While Joshua and his family ventured across the country for his week-long class at the Port Townsend School of Woodworking a while back, I decided to stick to this coast and take my family south. Several future M&T projects converged to create an opportunity to visit Colonial Williamsburg in Virginia. Plus, our kids are focusing on American History this school year, and there are few places that bring revolutionary history to life like CW. I was a bit over 4 feet tall when I last visited, and the memory resounds strongly. I was looking forward to seeing the place with new eyes, and through the eyes of our children.
Driving through snow as we left home, springtime gradually crept in as we headed south: songbirds, flowers, leaves, sunshine. Folks were telling us that it was unseasonably cold in the Mid-Atlantic, but 55F felt positively balmy, although we did have some rain to deal with.
I’m quite familiar with our variety of trees here in New England, but tidewater Virginia presents a whole new smorgasbord of species. Loblolly pine, cypress, tulip tree, osage orange, sassafras, hornbeam – it’s another planet. I eyed the young woods near our lodgings with hungry eyes (yes, I brought my saw “just in case”) but managed to restrain myself.
Dinner in Chowning’s Tavern after watching the Fifes and Drums in the Market Square gave us time to soak things in. Our kids were wide-eyed and loving it. I discussed chair styles with our oldest while we ate – there’s a banister-back chair just like the one in Issue Two! Check out the ladderback at the table over there! It’s inspiring to see all those forms together, in context and in use.
My focus for this visit was craft. Yes, cannons are cool and carriage rides are fun, but I wanted to get better acquainted with the mindset of 18th-century artisans, and better unpack the answers to that age-old question (and bottomless rabbit hole): “How’d they do that?”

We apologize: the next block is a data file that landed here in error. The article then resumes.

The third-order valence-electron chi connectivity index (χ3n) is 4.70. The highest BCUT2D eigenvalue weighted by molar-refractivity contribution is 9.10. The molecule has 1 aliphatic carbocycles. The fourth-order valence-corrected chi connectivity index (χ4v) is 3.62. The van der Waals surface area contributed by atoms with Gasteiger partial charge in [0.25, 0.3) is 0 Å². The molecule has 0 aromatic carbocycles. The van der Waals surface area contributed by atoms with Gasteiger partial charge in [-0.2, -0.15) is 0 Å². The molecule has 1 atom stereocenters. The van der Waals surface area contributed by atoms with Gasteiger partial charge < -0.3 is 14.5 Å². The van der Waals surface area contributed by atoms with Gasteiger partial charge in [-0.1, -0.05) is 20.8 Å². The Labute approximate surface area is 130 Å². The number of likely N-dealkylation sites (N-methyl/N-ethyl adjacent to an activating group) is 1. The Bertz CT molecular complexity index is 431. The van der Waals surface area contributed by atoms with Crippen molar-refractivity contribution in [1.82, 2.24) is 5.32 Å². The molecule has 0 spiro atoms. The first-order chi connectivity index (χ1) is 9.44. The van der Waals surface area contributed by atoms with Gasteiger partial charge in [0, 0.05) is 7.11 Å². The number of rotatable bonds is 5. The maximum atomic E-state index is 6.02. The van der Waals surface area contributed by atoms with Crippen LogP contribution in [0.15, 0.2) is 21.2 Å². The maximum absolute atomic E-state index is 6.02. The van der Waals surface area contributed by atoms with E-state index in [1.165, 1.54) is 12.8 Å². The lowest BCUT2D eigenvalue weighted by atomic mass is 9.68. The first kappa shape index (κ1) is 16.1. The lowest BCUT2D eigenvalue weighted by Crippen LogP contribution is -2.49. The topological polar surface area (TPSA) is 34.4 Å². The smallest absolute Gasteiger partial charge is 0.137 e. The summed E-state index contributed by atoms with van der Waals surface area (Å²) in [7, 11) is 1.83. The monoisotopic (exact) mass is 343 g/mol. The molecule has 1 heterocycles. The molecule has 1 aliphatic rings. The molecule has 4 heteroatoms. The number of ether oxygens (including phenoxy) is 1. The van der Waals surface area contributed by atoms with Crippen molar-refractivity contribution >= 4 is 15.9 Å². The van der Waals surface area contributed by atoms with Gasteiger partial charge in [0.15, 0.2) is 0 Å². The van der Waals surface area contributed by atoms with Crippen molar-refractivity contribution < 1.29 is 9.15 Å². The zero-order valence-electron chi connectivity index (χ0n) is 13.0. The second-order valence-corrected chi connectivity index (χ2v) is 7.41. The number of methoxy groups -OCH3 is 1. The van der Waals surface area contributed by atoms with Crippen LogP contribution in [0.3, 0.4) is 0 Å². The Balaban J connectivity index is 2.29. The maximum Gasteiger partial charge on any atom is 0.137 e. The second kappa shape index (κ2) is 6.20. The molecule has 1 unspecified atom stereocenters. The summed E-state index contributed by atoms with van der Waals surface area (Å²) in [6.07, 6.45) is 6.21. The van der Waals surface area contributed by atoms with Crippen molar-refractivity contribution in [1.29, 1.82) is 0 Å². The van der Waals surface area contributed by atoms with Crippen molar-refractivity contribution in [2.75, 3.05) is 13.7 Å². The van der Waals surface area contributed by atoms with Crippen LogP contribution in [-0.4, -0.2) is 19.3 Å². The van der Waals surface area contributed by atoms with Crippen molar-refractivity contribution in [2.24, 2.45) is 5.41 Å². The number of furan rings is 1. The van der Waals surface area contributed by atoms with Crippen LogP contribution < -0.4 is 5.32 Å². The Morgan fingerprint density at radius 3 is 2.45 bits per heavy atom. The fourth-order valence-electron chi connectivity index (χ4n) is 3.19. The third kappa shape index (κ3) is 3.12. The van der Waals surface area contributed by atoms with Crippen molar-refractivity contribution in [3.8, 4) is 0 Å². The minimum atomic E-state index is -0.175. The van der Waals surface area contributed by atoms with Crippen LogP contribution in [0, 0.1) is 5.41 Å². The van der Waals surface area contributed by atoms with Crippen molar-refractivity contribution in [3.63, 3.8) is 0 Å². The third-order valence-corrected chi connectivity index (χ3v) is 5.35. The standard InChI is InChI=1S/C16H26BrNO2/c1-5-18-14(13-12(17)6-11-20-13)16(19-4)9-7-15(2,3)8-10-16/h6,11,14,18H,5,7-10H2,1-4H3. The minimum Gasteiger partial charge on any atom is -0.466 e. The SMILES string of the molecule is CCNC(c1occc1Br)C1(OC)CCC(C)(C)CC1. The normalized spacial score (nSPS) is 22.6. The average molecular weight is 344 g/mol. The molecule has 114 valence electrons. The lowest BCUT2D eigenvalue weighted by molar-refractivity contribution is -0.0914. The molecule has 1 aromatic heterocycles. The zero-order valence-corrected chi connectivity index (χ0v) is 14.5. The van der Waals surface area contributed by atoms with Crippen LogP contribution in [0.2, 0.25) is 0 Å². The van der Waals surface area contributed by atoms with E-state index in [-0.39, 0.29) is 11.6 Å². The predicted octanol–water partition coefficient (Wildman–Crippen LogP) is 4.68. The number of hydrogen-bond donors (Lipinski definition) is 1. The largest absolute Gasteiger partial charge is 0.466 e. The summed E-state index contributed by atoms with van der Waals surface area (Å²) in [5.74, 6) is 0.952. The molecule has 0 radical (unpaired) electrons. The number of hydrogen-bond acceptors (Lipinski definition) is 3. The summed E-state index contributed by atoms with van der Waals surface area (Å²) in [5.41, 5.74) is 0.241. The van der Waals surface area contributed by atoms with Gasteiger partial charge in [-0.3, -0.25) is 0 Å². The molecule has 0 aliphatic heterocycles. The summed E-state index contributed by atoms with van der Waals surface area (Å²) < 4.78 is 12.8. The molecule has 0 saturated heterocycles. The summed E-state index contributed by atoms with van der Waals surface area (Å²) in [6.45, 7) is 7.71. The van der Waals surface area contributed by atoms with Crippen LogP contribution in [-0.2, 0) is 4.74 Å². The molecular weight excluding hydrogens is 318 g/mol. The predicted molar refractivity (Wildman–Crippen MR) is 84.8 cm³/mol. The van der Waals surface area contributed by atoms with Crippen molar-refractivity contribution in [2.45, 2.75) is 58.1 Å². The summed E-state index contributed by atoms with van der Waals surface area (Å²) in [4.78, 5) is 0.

We took aim at the cabinetmaker’s shop, the silversmith, the joiner’s shop, the coffee house (a vitally important craft, for sure), and the blacksmith shop. Bill Pavlak, who wrote a fascinating piece in Issue Three, showed us around the Anthony Hay shop. We were in awe of the harpsichords that are built there, and our son treated us to some Beethoven. Beautifully-carved cabriole legs and intricate patterns invited closer inspection. Again, seeing this work being made in the context of an 18th-century shop begins to reveal how deep our handcraft roots run.
The joiner's shop provided similar food for thought. Skilled historic interpreters are a joy to watch, and some may even begin to approach the speed and efficiency of a period craftsman at work (although all the questions they have to field certainly slow things down at times!).
I spent some time with a master cooper, and saw these skills exemplified. Issue Four discusses the use of the axe in the shop, and coopers develop dexterity with this tool that is second to none. Working by feel and through muscle memory, staves are beveled to invisible lines with a degree of precision that is hard to believe. Dry cooperage could often be assembled right off the axe, no jointing necessary.
The knowledge of the properties of wood necessary for this trade is immense – understanding how wood moves in different climates, knowing the desirable grain orientation for specific applications, the use of dry heat for bending thick oak staves, even being aware of the flavor that the barrel wood will impart to the contents and how to deal with that – needless to say, I left deeply inspired.